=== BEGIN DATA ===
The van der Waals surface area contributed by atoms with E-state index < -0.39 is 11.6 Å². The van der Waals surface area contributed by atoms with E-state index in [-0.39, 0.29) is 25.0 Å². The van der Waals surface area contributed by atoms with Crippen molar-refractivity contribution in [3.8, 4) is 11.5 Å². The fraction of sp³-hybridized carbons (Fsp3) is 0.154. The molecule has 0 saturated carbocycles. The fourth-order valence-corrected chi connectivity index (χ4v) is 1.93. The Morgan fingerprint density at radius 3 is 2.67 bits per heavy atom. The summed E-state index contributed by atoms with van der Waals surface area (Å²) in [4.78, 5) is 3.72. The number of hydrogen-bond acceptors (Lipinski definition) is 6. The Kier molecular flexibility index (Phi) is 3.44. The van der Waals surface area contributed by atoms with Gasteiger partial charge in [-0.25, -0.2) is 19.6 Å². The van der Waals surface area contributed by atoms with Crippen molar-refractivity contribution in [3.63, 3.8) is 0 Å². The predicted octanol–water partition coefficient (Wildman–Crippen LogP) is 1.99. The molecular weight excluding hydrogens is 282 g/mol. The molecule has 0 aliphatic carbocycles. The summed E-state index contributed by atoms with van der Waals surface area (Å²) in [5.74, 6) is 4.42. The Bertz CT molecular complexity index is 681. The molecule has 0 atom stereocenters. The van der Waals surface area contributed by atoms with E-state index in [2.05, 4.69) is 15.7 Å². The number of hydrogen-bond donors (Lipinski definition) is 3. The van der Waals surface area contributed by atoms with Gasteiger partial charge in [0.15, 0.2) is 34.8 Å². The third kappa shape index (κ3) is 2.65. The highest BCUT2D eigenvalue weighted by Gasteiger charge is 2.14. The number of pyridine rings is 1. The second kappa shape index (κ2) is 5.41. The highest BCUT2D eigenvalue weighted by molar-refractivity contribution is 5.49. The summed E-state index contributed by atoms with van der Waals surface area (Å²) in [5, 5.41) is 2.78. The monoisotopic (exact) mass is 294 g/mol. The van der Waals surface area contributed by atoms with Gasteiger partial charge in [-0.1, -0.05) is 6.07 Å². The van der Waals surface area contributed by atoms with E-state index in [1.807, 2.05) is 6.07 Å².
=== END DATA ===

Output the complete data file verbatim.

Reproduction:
The van der Waals surface area contributed by atoms with E-state index < -0.39 is 11.6 Å². The van der Waals surface area contributed by atoms with E-state index in [-0.39, 0.29) is 25.0 Å². The van der Waals surface area contributed by atoms with Crippen molar-refractivity contribution in [3.8, 4) is 11.5 Å². The fraction of sp³-hybridized carbons (Fsp3) is 0.154. The molecule has 0 saturated carbocycles. The fourth-order valence-corrected chi connectivity index (χ4v) is 1.93. The Morgan fingerprint density at radius 3 is 2.67 bits per heavy atom. The summed E-state index contributed by atoms with van der Waals surface area (Å²) in [4.78, 5) is 3.72. The number of hydrogen-bond acceptors (Lipinski definition) is 6. The Kier molecular flexibility index (Phi) is 3.44. The van der Waals surface area contributed by atoms with Gasteiger partial charge in [-0.25, -0.2) is 19.6 Å². The van der Waals surface area contributed by atoms with Crippen molar-refractivity contribution in [3.63, 3.8) is 0 Å². The predicted octanol–water partition coefficient (Wildman–Crippen LogP) is 1.99. The molecular weight excluding hydrogens is 282 g/mol. The molecule has 0 aliphatic carbocycles. The summed E-state index contributed by atoms with van der Waals surface area (Å²) in [5.74, 6) is 4.42. The Bertz CT molecular complexity index is 681. The molecule has 0 atom stereocenters. The van der Waals surface area contributed by atoms with E-state index in [2.05, 4.69) is 15.7 Å². The number of hydrogen-bond donors (Lipinski definition) is 3. The van der Waals surface area contributed by atoms with Gasteiger partial charge in [0.15, 0.2) is 34.8 Å². The third kappa shape index (κ3) is 2.65. The highest BCUT2D eigenvalue weighted by Gasteiger charge is 2.14. The number of pyridine rings is 1. The second kappa shape index (κ2) is 5.41. The highest BCUT2D eigenvalue weighted by molar-refractivity contribution is 5.49. The summed E-state index contributed by atoms with van der Waals surface area (Å²) in [5, 5.41) is 2.78. The monoisotopic (exact) mass is 294 g/mol. The van der Waals surface area contributed by atoms with Gasteiger partial charge in [-0.1, -0.05) is 6.07 Å². The van der Waals surface area contributed by atoms with E-state index in [1.807, 2.05) is 6.07 Å².